DIY Fantasy Art

Sometimes I wish I wrote Westerns or straight-up 1930s detective film noir mysteries or even spy thrillers.  Say I wrote Westerns, for instance.  Then I could hang pictures of horses on the walls and leave a saddle casually draped over the back of a rocking chair and even hang a ten-gallon hat on a peg by the door, and I think all that would help set a mood for writing.

But I write fantasy.  Now, don't get me wrong, there is some fantastic fantasy art out there.  I know, because I own a lot of it.  And I love it.  My study walls are covered with dragons and elves and swords, and that's just the way I like it.

Even so, it's always seemed to me that it's harder to decorate your writing place if you tend more toward Tolkien than Tolstoy.  So much so, in fact, that I've taken to making my own art, based on some of the devices and items in my tales.

Which brings us to tonight's photo session, in which I subject -- er, treat -- you to a couple of things I made when I was, for one reason or another, unable to write.

These are wands, because wands are to a fantasy author what Colt revolvers are to the guy who writes Westerns.  Now, I know the image invoked by the word 'wand' is usually a more or less straight piece of wood, with maybe a few details carved into it.

Not so in my imaginings, though.  Look, if anyone could grab the nearest stick and start working magic just by waving it around and saying "Abracadabra!" you'd have a few millions Dark Lords strolling around any given tract of land.

So I've always imagined that the wands and other implements in my stories are complex, finely-crafted instruments that took hundreds of hours of intense effort just to shape.  Too, I seldom assign my characters one-wand-does all type instruments -- no, if they want to generate heat, they'll need a special wand for that, which won't be the same wand they'll use to stir the wind or call down a few thousand foul-tempered fruit bats.

Even the magic in Markhat's world requires a lot of time and effort, which is the main reason common folk have little or nothing to do with it.  The only piece of magic Markhat routinely carries is his old Army flash-papers, which are just what they sound like.  It's a piece of (by now) ratty paper, inscribed with a hex symbol.  If he tears it in half, and the hex is still active after all these years, he'll release a brief flash of extremely bright light.  That's it.  He can't ever use it again, and the paper burns itself up when the simple spell is activated.  It's not going to reduce whole armies to ashes or knock down city walls.

The magic in Meralda's world is a little more accessible.  I won't say too much about it here, but readers will recognize that her magic behaves much like our electricity.  It can be grounded out.  It can be stored in devices rather like batteries.  It generates (or absorbs) heat when it is manipulated.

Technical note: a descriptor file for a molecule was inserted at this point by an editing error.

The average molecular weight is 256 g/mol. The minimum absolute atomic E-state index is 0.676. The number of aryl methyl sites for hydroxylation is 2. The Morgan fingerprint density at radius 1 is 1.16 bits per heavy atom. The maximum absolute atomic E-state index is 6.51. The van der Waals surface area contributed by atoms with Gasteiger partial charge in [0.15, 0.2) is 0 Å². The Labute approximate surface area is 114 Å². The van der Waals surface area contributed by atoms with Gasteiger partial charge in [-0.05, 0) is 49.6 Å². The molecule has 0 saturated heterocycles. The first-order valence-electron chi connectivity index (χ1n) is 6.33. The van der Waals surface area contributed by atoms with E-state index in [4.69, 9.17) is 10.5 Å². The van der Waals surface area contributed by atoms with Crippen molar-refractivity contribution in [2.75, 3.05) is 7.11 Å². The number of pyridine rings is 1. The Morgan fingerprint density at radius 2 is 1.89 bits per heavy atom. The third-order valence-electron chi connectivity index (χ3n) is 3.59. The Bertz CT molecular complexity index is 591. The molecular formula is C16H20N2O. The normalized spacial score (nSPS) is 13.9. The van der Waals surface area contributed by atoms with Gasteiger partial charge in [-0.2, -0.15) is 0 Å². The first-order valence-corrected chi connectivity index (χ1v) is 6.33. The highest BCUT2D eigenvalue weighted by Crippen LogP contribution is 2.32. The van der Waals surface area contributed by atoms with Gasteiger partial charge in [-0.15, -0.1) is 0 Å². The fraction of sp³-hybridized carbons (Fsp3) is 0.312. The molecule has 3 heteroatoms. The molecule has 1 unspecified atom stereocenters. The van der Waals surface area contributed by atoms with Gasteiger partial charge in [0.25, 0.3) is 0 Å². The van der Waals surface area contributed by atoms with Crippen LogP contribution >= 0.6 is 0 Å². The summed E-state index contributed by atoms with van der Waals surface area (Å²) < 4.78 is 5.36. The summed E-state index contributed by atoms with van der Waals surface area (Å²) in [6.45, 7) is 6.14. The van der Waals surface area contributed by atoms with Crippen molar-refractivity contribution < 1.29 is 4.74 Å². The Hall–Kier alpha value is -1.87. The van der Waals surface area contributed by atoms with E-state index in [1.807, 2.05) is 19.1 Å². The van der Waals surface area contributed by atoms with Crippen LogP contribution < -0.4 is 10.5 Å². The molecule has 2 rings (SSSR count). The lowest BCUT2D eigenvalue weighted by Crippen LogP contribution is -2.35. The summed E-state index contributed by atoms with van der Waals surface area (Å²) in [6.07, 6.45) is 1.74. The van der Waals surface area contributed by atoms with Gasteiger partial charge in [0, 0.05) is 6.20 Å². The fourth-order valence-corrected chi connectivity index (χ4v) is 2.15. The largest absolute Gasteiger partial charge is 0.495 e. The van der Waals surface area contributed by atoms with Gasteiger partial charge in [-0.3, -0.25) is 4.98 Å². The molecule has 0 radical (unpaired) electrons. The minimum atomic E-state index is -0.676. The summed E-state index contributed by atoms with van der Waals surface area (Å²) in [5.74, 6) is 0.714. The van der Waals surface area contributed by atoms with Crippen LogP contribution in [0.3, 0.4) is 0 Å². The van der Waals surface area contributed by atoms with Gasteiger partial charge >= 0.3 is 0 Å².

But enough blathering, let's look at the wands!

First up is a smallish hand-held wand carved from a nice blond oak.

It's about a foot long (that's nine hundred and eighty seven thousand meters for my Metric friends).  I think I did most of the actual carving in a couple of afternoons; sanding it took much longer.  Both sides look the same.

This is the kind of wand I picture Meralda carrying, or leaving lying on her work-table.  And yes, in the long-established cinematic tradition of this world, it glows a brilliant blue at the end when it's in use.

Here's a closer shot of it. The symbols carved into have deep mystical meanings, or they just sort of wound up that way, I'll leave that determination up to you.

This wand lives on a pair of hooks that hang it out in front of three mystical runes, which together spell out the eldritch phrase "I'd really like a sandwich now."  I like this wand, and I use it mostly to deter Balrogs and, though I probably shouldn't, heat marshmallows. 

Next up we have a wand in a box!  With a carved sigil on the lid, to wit:

Is that a dragon?  Um, yes, as the runes in the body clearly spell out 'dragon.'  Do they really?

Um, sure.  Anyway.  Check out the box, which I also made.  It's oak, and even the hinges are handmade wood.  I was really proud of those hinges...

As you know, having metal around certain wands is dangerous :)

Now let's open it up, and check out the wand!

Yep, more runes.  These spell out the usual arcane disclaimers -- not responsible for intentional misuse, do not expose to oscillating thaumic aether fields, yada yada yada.

And here's the wand itself, which was carved from pecan ...

Pretty nice!  That's a pure copper sphere in the handle, with copper leads spiraling down into the wand. I drilled and twisted and mounted all that while listening to Pink Floyd while a thunderstorm raged outside.

This is the sort of wand I picture the Corpsemaster from Markhat's world carrying.  Or even Meralda, if she'd had a very bad day and someone insulted her hair.  I can see her whipping this out and dealing a little mayhem in that instance.

So that's the sort of things fantasy authors get up to in order to avoid work, i.e., the writing of new fantasy novels.

My next project will probably have a more steampunk bent.  I may reproduce, using simple materials, a radio Meralda is even now trying to perfect as part of the next book.  That would be fun...yes, FUN...

PS: If you just read this and you have no idea who Markhat or Meralda are, well, they're characters in my books.  Here's a link that will take you to all of them!